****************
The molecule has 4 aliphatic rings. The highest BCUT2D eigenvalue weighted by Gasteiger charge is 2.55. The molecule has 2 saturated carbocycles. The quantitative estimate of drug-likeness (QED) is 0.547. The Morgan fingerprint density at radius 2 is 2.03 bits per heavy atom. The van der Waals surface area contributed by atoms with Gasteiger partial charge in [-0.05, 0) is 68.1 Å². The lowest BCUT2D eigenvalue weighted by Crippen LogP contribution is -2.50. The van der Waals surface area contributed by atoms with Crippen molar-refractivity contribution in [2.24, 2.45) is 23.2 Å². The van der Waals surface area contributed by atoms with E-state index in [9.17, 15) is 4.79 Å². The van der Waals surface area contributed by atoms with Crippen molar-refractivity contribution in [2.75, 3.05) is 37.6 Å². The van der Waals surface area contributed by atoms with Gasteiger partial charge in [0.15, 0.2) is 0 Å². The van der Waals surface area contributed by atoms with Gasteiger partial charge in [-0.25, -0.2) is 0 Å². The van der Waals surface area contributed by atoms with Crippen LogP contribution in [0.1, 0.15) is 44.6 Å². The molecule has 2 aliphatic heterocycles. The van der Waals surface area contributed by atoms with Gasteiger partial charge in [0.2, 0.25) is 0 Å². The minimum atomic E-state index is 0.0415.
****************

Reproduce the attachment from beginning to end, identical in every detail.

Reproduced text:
The molecule has 4 aliphatic rings. The highest BCUT2D eigenvalue weighted by Gasteiger charge is 2.55. The molecule has 2 saturated carbocycles. The quantitative estimate of drug-likeness (QED) is 0.547. The Morgan fingerprint density at radius 2 is 2.03 bits per heavy atom. The van der Waals surface area contributed by atoms with Gasteiger partial charge in [-0.05, 0) is 68.1 Å². The lowest BCUT2D eigenvalue weighted by Crippen LogP contribution is -2.50. The van der Waals surface area contributed by atoms with Crippen molar-refractivity contribution in [2.24, 2.45) is 23.2 Å². The van der Waals surface area contributed by atoms with E-state index in [9.17, 15) is 4.79 Å². The van der Waals surface area contributed by atoms with Crippen molar-refractivity contribution in [2.75, 3.05) is 37.6 Å². The van der Waals surface area contributed by atoms with Gasteiger partial charge in [0.15, 0.2) is 0 Å². The van der Waals surface area contributed by atoms with Gasteiger partial charge in [-0.25, -0.2) is 0 Å². The van der Waals surface area contributed by atoms with Crippen LogP contribution in [0.1, 0.15) is 44.6 Å². The molecule has 2 aliphatic heterocycles. The van der Waals surface area contributed by atoms with Gasteiger partial charge in [0.2, 0.25) is 0 Å². The minimum atomic E-state index is 0.0415.